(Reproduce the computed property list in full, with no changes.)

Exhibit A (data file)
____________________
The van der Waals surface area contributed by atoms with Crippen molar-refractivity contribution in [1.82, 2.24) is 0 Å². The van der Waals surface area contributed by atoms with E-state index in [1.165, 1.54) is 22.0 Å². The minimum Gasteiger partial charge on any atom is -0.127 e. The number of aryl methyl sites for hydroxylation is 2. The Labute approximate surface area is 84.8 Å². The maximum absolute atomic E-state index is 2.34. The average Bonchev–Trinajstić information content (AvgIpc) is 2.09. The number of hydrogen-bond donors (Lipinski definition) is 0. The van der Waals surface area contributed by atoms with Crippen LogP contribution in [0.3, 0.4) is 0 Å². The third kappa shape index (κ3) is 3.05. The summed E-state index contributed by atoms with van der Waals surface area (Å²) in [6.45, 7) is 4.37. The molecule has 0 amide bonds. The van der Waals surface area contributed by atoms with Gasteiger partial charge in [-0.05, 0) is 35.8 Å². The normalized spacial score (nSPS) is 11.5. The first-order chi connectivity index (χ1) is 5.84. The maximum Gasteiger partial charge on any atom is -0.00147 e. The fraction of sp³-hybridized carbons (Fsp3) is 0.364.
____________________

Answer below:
The van der Waals surface area contributed by atoms with Crippen molar-refractivity contribution in [1.82, 2.24) is 0 Å². The van der Waals surface area contributed by atoms with E-state index in [1.165, 1.54) is 22.0 Å². The minimum Gasteiger partial charge on any atom is -0.127 e. The number of aryl methyl sites for hydroxylation is 2. The Labute approximate surface area is 84.8 Å². The maximum absolute atomic E-state index is 2.34. The average Bonchev–Trinajstić information content (AvgIpc) is 2.09. The number of hydrogen-bond donors (Lipinski definition) is 0. The van der Waals surface area contributed by atoms with Crippen LogP contribution in [0.3, 0.4) is 0 Å². The third kappa shape index (κ3) is 3.05. The summed E-state index contributed by atoms with van der Waals surface area (Å²) in [6.45, 7) is 4.37. The molecule has 0 amide bonds. The van der Waals surface area contributed by atoms with Gasteiger partial charge in [-0.05, 0) is 35.8 Å². The normalized spacial score (nSPS) is 11.5. The first-order chi connectivity index (χ1) is 5.84. The maximum Gasteiger partial charge on any atom is -0.00147 e. The fraction of sp³-hybridized carbons (Fsp3) is 0.364.